Clearly, again, I don't know. Normally we send military accused -- or defendants to Darnall Hospital for purposes of having such evaluations conducted. Whether an appropriate eval -- evaluation could be conducted at Darnall I think is problematic. We used to think of Walter Reed as the gold standard for these type of examinations. And, again, because of what we've already heard in the media, where Walter Reed is under scrutiny, I think that would be an issue.

So when and if mental responsibility is brought into question, these little side issues that I've talked about are things that are going to have to be addressed.

KING: A couple of other things. And I want to spend some more time with you as we go along.

Have you met with your client?

GALLIGAN: I have, but very briefly. After I was retained by his family, I immediately proceeded down to contact him, because he, of course, is the client. The family did request that I assume a role as the defense counsel in the case, but, clearly, I'd have to receive his -- his consent.

So I did travel down to Brooke Army Medical Center, where he's in the intensive care unit. And I went -- or together with me I -- I took the detailed military defense counsel. That's major Christopher Martin. He's the senior defense counsel here at Fort Hood. And he has been currently detailed as the military defense counsel in this case. That's a right that Major Hasan enjoys under the UCMJ.

We both went down there and met with him briefly, after getting permission, really, from the doctors, to the effect that it wouldn't interfere with his medical treatment. And we spent about half an hour with him. But it was primarily just to introduce ourselves, advise him that we are the current defense team in his case and indicated to him how that could be changed.

And -- and he knows that if he doesn't like me, he could be -- replace me. If he wants someone in addition to me, he could do that.

He further understands that, in addition Major Martin, if he wishes to ask for another JAG attorney and that JAG attorney is reasonably available, that person also would be made part of the defense team.

Right now, though, Larry... KING: How would you describe his state of mind?

GALLIGAN: Well, I would just say he was sufficiently coherent for me to accomplish the objectives that I just discussed. It was readily apparent that either due to the medications or the sedatives that he was under, any attempt to communicate with him beyond that brief time frame would have been unrealistic. And so Major Martin and I concurred that it would be best to visit with him anew in -- in several days.

And I'll be honest with you, I'm thinking about doing that possibly sometime tomorrow, maybe tomorrow afternoon.

Right now, I have not been in receipt of...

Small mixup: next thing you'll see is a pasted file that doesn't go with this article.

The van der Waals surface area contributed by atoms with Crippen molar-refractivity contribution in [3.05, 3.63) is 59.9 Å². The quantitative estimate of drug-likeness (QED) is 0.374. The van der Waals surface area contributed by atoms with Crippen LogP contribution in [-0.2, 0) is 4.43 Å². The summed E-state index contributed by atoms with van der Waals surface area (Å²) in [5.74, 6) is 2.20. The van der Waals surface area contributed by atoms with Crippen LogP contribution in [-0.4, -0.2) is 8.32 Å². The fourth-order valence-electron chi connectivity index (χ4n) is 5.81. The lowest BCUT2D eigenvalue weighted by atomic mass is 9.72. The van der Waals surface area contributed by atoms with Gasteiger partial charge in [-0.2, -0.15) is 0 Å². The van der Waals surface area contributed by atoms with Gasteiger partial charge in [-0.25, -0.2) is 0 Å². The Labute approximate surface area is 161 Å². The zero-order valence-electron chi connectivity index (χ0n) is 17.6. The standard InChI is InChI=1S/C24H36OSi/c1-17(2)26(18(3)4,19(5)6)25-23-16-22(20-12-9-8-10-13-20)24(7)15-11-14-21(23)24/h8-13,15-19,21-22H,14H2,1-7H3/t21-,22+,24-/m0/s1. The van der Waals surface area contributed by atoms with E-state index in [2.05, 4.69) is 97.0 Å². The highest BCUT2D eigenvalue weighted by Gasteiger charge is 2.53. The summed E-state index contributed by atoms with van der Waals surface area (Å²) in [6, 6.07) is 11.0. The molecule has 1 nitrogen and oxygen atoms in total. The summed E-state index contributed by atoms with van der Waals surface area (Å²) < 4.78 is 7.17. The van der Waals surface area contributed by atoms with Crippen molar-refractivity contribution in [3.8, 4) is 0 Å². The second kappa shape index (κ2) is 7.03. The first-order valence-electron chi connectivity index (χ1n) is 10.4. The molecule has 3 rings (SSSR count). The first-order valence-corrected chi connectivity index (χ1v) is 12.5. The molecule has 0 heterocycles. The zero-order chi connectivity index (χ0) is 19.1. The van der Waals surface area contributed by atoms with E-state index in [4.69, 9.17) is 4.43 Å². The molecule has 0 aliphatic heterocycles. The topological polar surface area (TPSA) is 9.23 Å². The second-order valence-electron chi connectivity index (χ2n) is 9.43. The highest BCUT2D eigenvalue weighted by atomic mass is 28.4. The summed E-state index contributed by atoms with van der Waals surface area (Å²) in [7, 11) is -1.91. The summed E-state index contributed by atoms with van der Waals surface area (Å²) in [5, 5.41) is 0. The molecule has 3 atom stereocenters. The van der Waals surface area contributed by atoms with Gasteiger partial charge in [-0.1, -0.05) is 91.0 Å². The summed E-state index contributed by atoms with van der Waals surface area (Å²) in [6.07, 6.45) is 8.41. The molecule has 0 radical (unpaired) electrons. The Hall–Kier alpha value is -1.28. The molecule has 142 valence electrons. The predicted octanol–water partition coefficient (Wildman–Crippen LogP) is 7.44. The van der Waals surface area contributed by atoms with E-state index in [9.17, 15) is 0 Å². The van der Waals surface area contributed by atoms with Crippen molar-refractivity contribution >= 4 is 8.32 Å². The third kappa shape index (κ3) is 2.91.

KING: Have you...

GALLIGAN: ...any formal charge sheet. I mean there's been no formal charge sheet -- DD Form 458 -- produced in his case. That may come in -- in due course. I have not been furnished with any copies of investigations or reports. In fact, I'm learning -- or I believe I'm learning most of the facts so far, primarily from the national news media. And, as you know, that's not always correct.

KING: Yes (INAUDIBLE).

GALLIGAN: The first reports as to my client is that he was deceased so...

KING: Have you -- is -- we've heard reports that he's paralyzed.

Is that true?

GALLIGAN: Larry, with respect to all of the reports that are being made about his medical condition, whether it's medical, mental or physical, I prefer not to address that at this time.

KING: OK.

GALLIGAN: I respect fully the hospital and patient privacy rights of patients and my client. And I just think this would not be an appropriate time to make any comment on that.

KING: I understand.

Thank you, Colonel.

We'll be calling on you again.

We appreciate your cooperation.

GALLIGAN: Well, Larry, I just hope your listeners will join with me in saying that the important thing at the end of the road here is that we ensure this military defendant -- this -- this officer, who has had a number of years of good service with the Army, that he receive a fair trial. If it's in a military forum, that's fine. But whatever forum, our Constitution does provide for a fair and impartial trial.

We owe it to all Americans -- and that includes the people that have been victimized or otherwise affected by these tragic events -- to ensure that a fair, impartial, judicial process is pursued.

That's my hope. That's my duty and that's my pledge to my client.

Thank you.

KING: Thank you, Colonel.

Colonel John Galligan, United States Army, retired.

The lawyer for the accused CBS producer accused of trying to extort $2 million from David Letterman wants to have the case dismissed. He argues it's a commercial transaction.

Letterman's attorney says it's classic blackmail.

Both attorneys go head-to-head, when we come back.

(COMMERCIAL BREAK)